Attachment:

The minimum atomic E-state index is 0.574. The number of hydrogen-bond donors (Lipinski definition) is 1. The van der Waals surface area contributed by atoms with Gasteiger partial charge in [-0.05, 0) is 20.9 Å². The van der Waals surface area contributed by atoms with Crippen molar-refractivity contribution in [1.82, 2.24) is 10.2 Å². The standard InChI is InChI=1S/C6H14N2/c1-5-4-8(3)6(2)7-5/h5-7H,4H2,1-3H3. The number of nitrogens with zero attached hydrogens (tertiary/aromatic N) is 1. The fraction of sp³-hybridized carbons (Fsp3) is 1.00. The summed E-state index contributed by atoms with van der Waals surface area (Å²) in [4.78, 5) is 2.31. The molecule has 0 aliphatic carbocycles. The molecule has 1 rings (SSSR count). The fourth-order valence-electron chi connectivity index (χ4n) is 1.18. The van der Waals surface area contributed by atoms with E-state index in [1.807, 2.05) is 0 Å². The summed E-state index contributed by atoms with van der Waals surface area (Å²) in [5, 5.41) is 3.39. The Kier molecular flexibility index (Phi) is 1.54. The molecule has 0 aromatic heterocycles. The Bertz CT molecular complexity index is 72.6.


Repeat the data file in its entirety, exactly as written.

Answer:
The minimum atomic E-state index is 0.574. The number of hydrogen-bond donors (Lipinski definition) is 1. The van der Waals surface area contributed by atoms with Gasteiger partial charge in [-0.05, 0) is 20.9 Å². The van der Waals surface area contributed by atoms with Crippen molar-refractivity contribution in [1.82, 2.24) is 10.2 Å². The standard InChI is InChI=1S/C6H14N2/c1-5-4-8(3)6(2)7-5/h5-7H,4H2,1-3H3. The number of nitrogens with zero attached hydrogens (tertiary/aromatic N) is 1. The fraction of sp³-hybridized carbons (Fsp3) is 1.00. The summed E-state index contributed by atoms with van der Waals surface area (Å²) in [4.78, 5) is 2.31. The molecule has 0 aliphatic carbocycles. The molecule has 1 rings (SSSR count). The fourth-order valence-electron chi connectivity index (χ4n) is 1.18. The van der Waals surface area contributed by atoms with E-state index in [1.807, 2.05) is 0 Å². The summed E-state index contributed by atoms with van der Waals surface area (Å²) in [5, 5.41) is 3.39. The Kier molecular flexibility index (Phi) is 1.54. The molecule has 0 aromatic heterocycles. The Bertz CT molecular complexity index is 72.6.